poetry therapy

Changing the World: Cancer Support


Poetry Therapy is Just What
the Doctor Ordered

by Alysa Cummings



Countless poetry books fill the mantel over the fireplace in my living room. Some of the books stand upright; some stack up sideways, titles facing out, to save precious inches of space. Others spill over into colorful woven baskets set on the floor for that very purpose. My pink ribbon poetry collection started shortly after my breast cancer diagnosis in the fall of 1998 and has been growing ever since. Bookmarks and folded page corners mark my favorites, mark the stanzas I revisit regularly to lighten a mood that for any number of reasons may suddenly have turned sour. I treasure these books.

A recent first time visitor to my home, drawn immediately to the pink ribbon poetry shelf, this place of honor in my living room that celebrates survivorship, spoke the obvious aloud, “Good grief. It’s an altar, isn’t it?”

Maybe so. But why not call it “Poetry Therapy?” I do. And, yes, I confess this ritual of reading (and rereading) poems by fellow breast cancer survivors comforts me, reminds me that I am far from alone in my breast cancer journey. Somehow my reactions to a cancer diagnosis make much more sense once I acknowledge that other ladies have experienced many of the same things. My working theory is that poets wordsmith their way right through trauma. Once they get to the other side of crisis, they reach out to an audience. What they ultimately share through their art is the sweet gift of feelings validated.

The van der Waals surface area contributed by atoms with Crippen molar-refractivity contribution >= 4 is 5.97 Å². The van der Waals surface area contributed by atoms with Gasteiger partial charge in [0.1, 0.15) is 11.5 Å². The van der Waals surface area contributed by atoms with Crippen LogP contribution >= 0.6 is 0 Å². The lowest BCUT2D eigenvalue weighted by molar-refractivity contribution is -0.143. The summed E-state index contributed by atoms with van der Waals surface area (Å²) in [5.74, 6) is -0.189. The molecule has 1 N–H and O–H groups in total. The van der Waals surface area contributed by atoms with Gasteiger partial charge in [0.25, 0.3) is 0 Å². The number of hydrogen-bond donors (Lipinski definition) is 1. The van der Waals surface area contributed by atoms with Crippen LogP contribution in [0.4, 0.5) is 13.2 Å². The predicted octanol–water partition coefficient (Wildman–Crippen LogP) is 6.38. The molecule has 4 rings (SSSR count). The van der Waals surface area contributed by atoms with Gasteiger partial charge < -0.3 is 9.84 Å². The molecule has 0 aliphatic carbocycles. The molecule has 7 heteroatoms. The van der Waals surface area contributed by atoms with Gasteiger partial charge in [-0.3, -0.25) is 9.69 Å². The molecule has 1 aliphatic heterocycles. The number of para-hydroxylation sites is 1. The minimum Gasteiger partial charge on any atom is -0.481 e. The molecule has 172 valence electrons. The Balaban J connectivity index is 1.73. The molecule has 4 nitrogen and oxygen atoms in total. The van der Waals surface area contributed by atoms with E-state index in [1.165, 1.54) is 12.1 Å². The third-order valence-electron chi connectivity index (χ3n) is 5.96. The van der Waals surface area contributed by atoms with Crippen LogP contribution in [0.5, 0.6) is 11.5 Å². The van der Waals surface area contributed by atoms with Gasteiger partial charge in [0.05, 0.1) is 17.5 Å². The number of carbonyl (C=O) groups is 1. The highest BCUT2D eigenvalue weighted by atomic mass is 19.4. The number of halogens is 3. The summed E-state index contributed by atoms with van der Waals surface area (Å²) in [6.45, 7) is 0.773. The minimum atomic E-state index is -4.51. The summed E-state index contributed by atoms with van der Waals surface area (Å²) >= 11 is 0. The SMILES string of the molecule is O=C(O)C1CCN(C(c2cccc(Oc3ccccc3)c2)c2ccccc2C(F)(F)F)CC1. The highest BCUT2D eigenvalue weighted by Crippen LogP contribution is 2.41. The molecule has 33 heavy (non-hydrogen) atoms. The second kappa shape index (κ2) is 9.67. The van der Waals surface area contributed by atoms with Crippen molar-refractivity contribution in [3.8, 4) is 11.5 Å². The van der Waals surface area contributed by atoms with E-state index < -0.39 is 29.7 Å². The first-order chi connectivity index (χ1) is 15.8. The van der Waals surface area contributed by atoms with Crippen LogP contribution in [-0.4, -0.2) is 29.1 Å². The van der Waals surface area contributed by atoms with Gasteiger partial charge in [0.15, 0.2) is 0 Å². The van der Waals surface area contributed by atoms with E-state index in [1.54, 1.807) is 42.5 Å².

Reading “cancer poetry” or writing it: the experience never fails to lift my spirits and recharge my batteries. As a “prescription,” I recommend it highly! Over four years’ time, this guilty pleasure, seeking out fellow survivors in print and reading their poetry continues to warm my heart and soothe my soul, moving me closer, day by day, to my own recovery.


-excerpt from Pink Ribbon Poetry



Alysa Cummings is a recently Certified Poetry Therapist who is the Poet-in-Residence for the Abramson Cancer Center’s OncoLink. OncoLink was founded in 1994 by University of Pennsylvania cancer specialists with a mission to help cancer patients, families, health care professionals and the general public get accurate cancer-related information at no charge.  Alysa has published six poetry projects online at Oncolink.  To see more of her work, visit www.oncolink.upenn.edu and type ‘poetry’ into the  Oncolink search engine.  Please email Alysa at alysalcummings@yahoo.com.



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